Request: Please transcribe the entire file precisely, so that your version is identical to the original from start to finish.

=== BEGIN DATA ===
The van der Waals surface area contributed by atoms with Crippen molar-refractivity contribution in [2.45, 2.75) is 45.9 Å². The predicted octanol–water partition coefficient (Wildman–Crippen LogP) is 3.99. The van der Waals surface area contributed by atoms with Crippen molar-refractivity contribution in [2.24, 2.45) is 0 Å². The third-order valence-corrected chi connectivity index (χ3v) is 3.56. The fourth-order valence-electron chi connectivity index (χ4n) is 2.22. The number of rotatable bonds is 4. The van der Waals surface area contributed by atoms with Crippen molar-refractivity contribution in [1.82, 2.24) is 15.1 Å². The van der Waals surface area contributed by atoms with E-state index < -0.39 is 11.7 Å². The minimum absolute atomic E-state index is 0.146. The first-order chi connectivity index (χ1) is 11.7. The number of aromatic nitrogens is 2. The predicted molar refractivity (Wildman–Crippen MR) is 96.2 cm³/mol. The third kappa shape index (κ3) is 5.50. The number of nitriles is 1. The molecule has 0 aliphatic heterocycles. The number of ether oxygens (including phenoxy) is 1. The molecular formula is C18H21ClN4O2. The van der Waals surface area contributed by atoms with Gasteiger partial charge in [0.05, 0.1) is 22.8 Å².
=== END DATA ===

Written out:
The van der Waals surface area contributed by atoms with Crippen molar-refractivity contribution in [2.45, 2.75) is 45.9 Å². The predicted octanol–water partition coefficient (Wildman–Crippen LogP) is 3.99. The van der Waals surface area contributed by atoms with Crippen molar-refractivity contribution in [2.24, 2.45) is 0 Å². The third-order valence-corrected chi connectivity index (χ3v) is 3.56. The fourth-order valence-electron chi connectivity index (χ4n) is 2.22. The number of rotatable bonds is 4. The van der Waals surface area contributed by atoms with Crippen molar-refractivity contribution in [1.82, 2.24) is 15.1 Å². The van der Waals surface area contributed by atoms with E-state index < -0.39 is 11.7 Å². The minimum absolute atomic E-state index is 0.146. The first-order chi connectivity index (χ1) is 11.7. The number of aromatic nitrogens is 2. The predicted molar refractivity (Wildman–Crippen MR) is 96.2 cm³/mol. The third kappa shape index (κ3) is 5.50. The number of nitriles is 1. The molecule has 0 aliphatic heterocycles. The number of ether oxygens (including phenoxy) is 1. The molecular formula is C18H21ClN4O2. The van der Waals surface area contributed by atoms with Gasteiger partial charge in [0.05, 0.1) is 22.8 Å².